In a rare public filing in the secret Foreign Intelligence Surveillance Court (FISC), the Justice Department today urged continued secrecy for a 2011 FISC opinion finding government surveillance to be unconstitutional. Significantly, the activities at issue were carried out under the controversial legal authority that underlies the National Security Agency’s recently-revealed PRISM program.
EFF filed a suit under the Freedom of Information Act in August 2012, seeking disclosure of the FISC ruling. Sens. Ron Wyden and Mark Udall revealed the existence of the opinion, which found that collection activities under FISA Section 702 "circumvented the spirit of the law” and violated the Fourth Amendment’s prohibition on unreasonable searches and seizures. But, at the time, the Senators were not permitted to discuss the details publicly. **Section 702 has taken on new importance this week, as it appears to form the basis for the extensive PRISM surveillance program reported recently in the Guardian and the Washington Post. **
The government has seeked to block EFF’s FOIA suit by arguing that only the FISC, itself, can release the opinion. In an effort to remove that roadblock, EFF filed a motion with the FISC on April 22 seeking the surveillance court’s consent to disclosure, should the document be found to be otherwise subject to release under FOIA. In its response filed with the FISC today, the government offers a circular argument, asserting that only the Executive Branch can de-classify the opinion, but that it is somehow prohibited by the FISC rules from doing so.
**The government’s argument is guaranteed to make heads spin. DOJ earlier argued that it lacks discretion to release the FISC opinion without the FISC’s consent, but DOJ now argues that if the FISC were to agree with EFF, “the consequence would be that the Government could release the opinion or any portion of it in its discretion.” But FISC material is classified solely because the Executive Branch demands that it be, so release of the opinion has always been a matter of Executive discretion. **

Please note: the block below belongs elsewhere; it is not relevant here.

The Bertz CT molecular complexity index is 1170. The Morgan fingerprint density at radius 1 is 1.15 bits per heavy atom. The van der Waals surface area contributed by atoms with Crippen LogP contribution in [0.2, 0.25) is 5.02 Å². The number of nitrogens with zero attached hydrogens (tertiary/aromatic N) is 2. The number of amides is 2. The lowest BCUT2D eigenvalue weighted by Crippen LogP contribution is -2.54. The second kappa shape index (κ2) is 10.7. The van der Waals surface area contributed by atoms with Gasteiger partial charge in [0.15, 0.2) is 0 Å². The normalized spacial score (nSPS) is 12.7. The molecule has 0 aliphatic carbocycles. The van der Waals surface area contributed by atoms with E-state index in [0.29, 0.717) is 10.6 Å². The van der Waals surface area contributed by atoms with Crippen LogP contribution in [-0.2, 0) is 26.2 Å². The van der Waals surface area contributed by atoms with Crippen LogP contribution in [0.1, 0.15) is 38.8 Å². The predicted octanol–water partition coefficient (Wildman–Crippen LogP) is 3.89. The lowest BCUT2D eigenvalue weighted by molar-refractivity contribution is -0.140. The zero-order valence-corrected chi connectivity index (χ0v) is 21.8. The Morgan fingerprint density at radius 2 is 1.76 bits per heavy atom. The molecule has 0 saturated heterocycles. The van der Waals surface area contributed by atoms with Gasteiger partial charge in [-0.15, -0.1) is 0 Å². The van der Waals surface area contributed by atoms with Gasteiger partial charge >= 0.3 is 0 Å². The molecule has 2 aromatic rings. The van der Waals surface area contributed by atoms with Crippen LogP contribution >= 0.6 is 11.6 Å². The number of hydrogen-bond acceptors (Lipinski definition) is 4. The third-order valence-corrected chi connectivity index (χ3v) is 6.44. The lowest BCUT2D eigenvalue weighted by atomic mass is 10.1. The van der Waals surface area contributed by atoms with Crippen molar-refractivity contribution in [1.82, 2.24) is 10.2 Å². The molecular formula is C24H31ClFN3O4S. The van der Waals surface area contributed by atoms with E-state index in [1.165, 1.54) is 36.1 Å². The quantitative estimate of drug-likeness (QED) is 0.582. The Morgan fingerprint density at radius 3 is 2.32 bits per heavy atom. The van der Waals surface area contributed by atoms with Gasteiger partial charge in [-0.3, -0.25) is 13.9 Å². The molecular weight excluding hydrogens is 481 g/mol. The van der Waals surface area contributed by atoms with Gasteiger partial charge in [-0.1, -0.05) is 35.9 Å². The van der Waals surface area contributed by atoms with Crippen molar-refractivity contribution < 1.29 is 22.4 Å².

Frankly, it’s difficult to understand what DOJ is saying. The Government seems to have a knee-jerk inclination towards secrecy, one that often – as in this case – simply defies logic. The government’s bottom line is this: their rules trump the public’s statutory rights. But it’s not the province of the Executive branch to determine which rights citizens get to assert.
The events of the past week have demonstrated that the public is angry about the NSA’s domestic surveillance program. EFF hoped the public outcry might lead the government to rethink it’s position in this case (and, notably, DOJ has in two other EFF cases). But, for now, the government is digging in its feet and refusing to budge. But a democracy demands more, and when the government acts unconstitutionally, the public has a fundamental right to know. EFF intends to keep fighting against the government’s secret surveillance law.
My guess the reason they won’t budge on releasing the info is they just don’t want to reveal more illegal spying on the citizens. Secrecy and no accountability has become the norm for the NSA, so to suddenly have the spotlight shown on it is revealing a lot of bad apples. No surprise they want to hide the evidence of their dirty deeds, just like any other criminal.